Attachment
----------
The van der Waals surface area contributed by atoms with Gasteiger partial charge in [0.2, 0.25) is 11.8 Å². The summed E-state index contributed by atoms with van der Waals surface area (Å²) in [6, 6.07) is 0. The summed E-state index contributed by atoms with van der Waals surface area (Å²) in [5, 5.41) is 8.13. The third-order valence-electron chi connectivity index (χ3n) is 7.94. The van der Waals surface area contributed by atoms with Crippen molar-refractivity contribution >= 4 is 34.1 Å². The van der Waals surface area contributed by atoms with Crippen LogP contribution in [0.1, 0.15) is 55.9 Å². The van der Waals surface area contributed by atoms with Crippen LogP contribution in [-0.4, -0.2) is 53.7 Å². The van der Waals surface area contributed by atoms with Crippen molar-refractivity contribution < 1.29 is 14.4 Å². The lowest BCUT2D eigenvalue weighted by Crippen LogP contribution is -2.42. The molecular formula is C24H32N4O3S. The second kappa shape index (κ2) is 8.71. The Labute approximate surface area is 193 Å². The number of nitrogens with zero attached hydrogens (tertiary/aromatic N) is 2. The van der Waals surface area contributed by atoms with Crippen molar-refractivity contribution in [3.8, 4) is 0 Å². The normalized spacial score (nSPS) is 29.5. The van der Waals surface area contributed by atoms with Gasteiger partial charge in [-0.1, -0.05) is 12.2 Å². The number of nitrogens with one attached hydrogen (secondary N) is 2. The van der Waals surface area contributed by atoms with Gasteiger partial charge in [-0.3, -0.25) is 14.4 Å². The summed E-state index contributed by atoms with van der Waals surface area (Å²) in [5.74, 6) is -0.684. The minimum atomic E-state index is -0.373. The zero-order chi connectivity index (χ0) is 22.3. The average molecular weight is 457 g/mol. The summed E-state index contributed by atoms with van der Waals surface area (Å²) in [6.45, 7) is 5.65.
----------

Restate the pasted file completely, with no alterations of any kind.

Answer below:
The van der Waals surface area contributed by atoms with Gasteiger partial charge in [0.2, 0.25) is 11.8 Å². The summed E-state index contributed by atoms with van der Waals surface area (Å²) in [6, 6.07) is 0. The summed E-state index contributed by atoms with van der Waals surface area (Å²) in [5, 5.41) is 8.13. The third-order valence-electron chi connectivity index (χ3n) is 7.94. The van der Waals surface area contributed by atoms with Crippen molar-refractivity contribution >= 4 is 34.1 Å². The van der Waals surface area contributed by atoms with Crippen LogP contribution in [0.1, 0.15) is 55.9 Å². The van der Waals surface area contributed by atoms with Crippen LogP contribution in [-0.4, -0.2) is 53.7 Å². The van der Waals surface area contributed by atoms with Crippen molar-refractivity contribution < 1.29 is 14.4 Å². The lowest BCUT2D eigenvalue weighted by Crippen LogP contribution is -2.42. The molecular formula is C24H32N4O3S. The second kappa shape index (κ2) is 8.71. The Labute approximate surface area is 193 Å². The number of nitrogens with zero attached hydrogens (tertiary/aromatic N) is 2. The van der Waals surface area contributed by atoms with Crippen molar-refractivity contribution in [3.8, 4) is 0 Å². The normalized spacial score (nSPS) is 29.5. The van der Waals surface area contributed by atoms with Gasteiger partial charge in [-0.1, -0.05) is 12.2 Å². The number of nitrogens with one attached hydrogen (secondary N) is 2. The van der Waals surface area contributed by atoms with Gasteiger partial charge in [-0.3, -0.25) is 14.4 Å². The summed E-state index contributed by atoms with van der Waals surface area (Å²) in [5.74, 6) is -0.684. The minimum atomic E-state index is -0.373. The zero-order chi connectivity index (χ0) is 22.3. The average molecular weight is 457 g/mol. The summed E-state index contributed by atoms with van der Waals surface area (Å²) in [6.45, 7) is 5.65.